The Reef Casino in Australia is telling shareholders that it has a new reason for higher expenses. It has reported its insurance bill is increasing by around 60% between 2019 and 2020, due to climate change.
Reef Casino Trust, which owns the Far North Queensland-based casino, told its shareholders this week that its insurance carrier has bumped its policy bill from AU$487,000 (US$340,000) to $1.3 million ($909,740). The carrier reportedly acknowledged that the increase was due to an increased risk in natural disasters and climate change. The previous amount was already 10% of the company’s net profit, and the increase was necessary due to “challenging market conditions in the insurance industry.” It is also looking at increased limits on claims it can make for damages that occur as a result of floods, tidal waves and cyclones.
As the global warming caused by climate change becomes undeniably clear, the world is coming to grips with the disaster it has created for itself. Respected and well known scientific bodies like NASA have outlined what climate change is and the problems it will cause. If Reef Casino has been caught off guard by the tangible effects climate change will have, they have only themselves to blame.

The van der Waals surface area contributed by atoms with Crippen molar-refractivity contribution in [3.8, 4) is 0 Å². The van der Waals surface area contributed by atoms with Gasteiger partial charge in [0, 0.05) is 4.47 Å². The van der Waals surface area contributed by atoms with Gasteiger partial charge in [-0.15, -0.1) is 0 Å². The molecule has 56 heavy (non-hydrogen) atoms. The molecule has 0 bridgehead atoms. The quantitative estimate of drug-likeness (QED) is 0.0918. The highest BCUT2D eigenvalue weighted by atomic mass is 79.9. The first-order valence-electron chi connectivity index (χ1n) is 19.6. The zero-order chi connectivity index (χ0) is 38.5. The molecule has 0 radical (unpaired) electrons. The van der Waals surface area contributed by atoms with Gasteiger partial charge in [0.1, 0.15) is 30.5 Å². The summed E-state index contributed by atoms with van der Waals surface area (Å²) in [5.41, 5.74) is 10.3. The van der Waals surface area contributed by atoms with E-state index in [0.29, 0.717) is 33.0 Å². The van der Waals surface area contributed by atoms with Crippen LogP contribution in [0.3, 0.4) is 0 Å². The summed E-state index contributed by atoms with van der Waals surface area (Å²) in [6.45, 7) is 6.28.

The Reef Casino isn’t the only venue that is going to feel a huge financial sting. Across the whole of Australia, virtually all companies, casinos and tourism activities are looking at higher premiums, most of which are double – or more – what they were last year. According to the Queensland Tourism Industry Council’s chief executive, Daniel Gschwind, “Insurance companies have for a number of years highlighted their concerns about climate change. I guess they have made an assessment in terms of how globally we’ll deal with this – or not deal with this – and they’ve sent us the bill.”
Last year was a particularly heavy rainy season for parts of Australia, including North Queensland. In other areas, devastating wildfires rage on. Australian Prime Minister Scott Morrison has acknowledged this is a climate change disaster, but his government has been criticized for its centrist approach to the issue while the country burns. Not willing to wait for a miracle solution, insurance companies are taking matters into their own hands now and hiking rates before things get even worse.